Home - The Star
November 27, 2012
Star Entertainment


BOunty, Romain thrill crowd at ... Hennessy Artistry
Sadeke Brooks, Staff Reporter

( L - R ) Romain Virgo, Bounty Killer

Poor attendance and late start aside, artistes Romain Virgo and Bounty Killer were the ones who had the biggest impact at Hennessy Artistry that was held at Old Coal Wharf, Port Royal, on Saturday.

Although slated to start at 10 p.m., sound system Flava Unit was still playing up until 12:30 a.m. before Dance Xpressions took the stage with some of the latest dance moves. This was followed by violinist Jessica Yap, who stepped onstage in a body-hugging dress with mesh at the front. The young woman looked sultry as she danced and played the soothing violin. She got loud whistles and shouts from the small audience as she did songs like I Will Survive and Jammin. But after playing for more than 30 minutes, she seemed to have worn the audience a bit thin and they were less responsive than they were in the initial stages.

There was a surprise addition in the form of Nitty Kutchie, but the only thing that stood out in his set was his spike-covered hat and over-the-knee shorts.

Finally, the band was ready and Romain Virgo took the stage with much energy, jumping at intervals as he sang Live Mi Life. Quite the passionate performer, he was entertaining as he did songs like Caan Sleep and Love Doctor.

Going into a ballad, When A Woman Loves, he drew patrons into his performance and all his high yet melodious notes. Showing off his singing talent, he followed with songs like Let's Get It On and Don't You Remember, before other reggae songs like I Know Better and Rich In Love. He then gave Esco Levi a taste of the stage before continuing with The System.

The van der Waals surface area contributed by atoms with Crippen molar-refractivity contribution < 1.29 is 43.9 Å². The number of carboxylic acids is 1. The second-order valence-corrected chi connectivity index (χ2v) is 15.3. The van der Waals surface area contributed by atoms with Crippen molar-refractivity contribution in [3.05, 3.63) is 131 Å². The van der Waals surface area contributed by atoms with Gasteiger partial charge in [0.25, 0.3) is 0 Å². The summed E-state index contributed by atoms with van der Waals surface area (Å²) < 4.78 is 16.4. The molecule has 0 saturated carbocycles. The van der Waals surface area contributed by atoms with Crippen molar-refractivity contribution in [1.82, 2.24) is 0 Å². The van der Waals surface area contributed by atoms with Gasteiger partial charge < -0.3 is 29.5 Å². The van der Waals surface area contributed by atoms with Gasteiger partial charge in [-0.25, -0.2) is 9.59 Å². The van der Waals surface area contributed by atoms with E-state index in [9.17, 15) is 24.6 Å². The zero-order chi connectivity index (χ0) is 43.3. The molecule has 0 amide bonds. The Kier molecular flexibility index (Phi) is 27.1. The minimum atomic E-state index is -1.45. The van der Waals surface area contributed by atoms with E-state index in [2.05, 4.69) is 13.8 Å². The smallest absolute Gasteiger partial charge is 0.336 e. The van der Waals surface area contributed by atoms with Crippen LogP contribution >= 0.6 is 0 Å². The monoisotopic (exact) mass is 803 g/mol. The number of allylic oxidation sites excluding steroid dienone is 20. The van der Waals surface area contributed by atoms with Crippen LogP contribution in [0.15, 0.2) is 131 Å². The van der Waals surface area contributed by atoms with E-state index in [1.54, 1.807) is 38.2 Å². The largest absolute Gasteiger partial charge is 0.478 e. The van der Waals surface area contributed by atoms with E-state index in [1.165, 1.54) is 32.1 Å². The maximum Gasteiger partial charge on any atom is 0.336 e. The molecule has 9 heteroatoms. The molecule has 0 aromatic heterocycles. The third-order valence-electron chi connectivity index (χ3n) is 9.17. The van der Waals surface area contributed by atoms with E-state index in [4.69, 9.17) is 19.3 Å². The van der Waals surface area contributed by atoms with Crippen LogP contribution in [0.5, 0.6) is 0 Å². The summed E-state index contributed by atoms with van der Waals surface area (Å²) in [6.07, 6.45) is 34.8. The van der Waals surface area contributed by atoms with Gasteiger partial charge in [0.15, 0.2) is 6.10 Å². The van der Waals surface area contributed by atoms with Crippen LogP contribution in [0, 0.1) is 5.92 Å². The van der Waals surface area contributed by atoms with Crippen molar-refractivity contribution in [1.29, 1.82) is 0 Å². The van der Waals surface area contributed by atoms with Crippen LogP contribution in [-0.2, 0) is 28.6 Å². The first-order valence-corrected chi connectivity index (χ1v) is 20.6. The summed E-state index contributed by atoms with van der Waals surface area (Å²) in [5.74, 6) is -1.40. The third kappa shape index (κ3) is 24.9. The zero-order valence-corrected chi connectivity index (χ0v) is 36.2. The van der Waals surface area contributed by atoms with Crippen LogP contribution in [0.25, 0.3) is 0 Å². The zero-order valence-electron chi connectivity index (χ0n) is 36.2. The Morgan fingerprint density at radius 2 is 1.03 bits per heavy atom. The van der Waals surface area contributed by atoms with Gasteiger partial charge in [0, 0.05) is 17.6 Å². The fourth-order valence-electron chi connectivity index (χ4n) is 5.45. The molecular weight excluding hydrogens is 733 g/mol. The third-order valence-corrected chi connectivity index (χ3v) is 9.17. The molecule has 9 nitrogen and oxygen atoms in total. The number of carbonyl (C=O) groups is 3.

Richie Stephens came shortly after but people did not start moving to his songs until he got to Weakness For Sweetness and Winner. He got the biggest response when he closed with Live Your Life that had patrons singing along.

Stepping on to the stage as a more tamer version of his Bounty Killer moniker, Rodney Pryce was able to make people move closer to the stage. He was rather interactive and after doing what was becoming a monologue about poverty, he sang Fed Up. He complained about the quality of the sound, lashed out at demons and then spoke at lengths about his mother.

Humorous on the night, he had people laughing about the advancement in mobile devices, before getting 'forwards' for Cellular Phone. Song after song, he proudly went deep into his catalogue with songs like Book, Sufferer, Special Delivery, Can't Believe Mi Eyes, Anytime and Look Into My Eyes.

"We working, I a'int coming off enuh," he said at 4:20 a.m.

With much elegance, Jessica Yap entertained the audience on violin.

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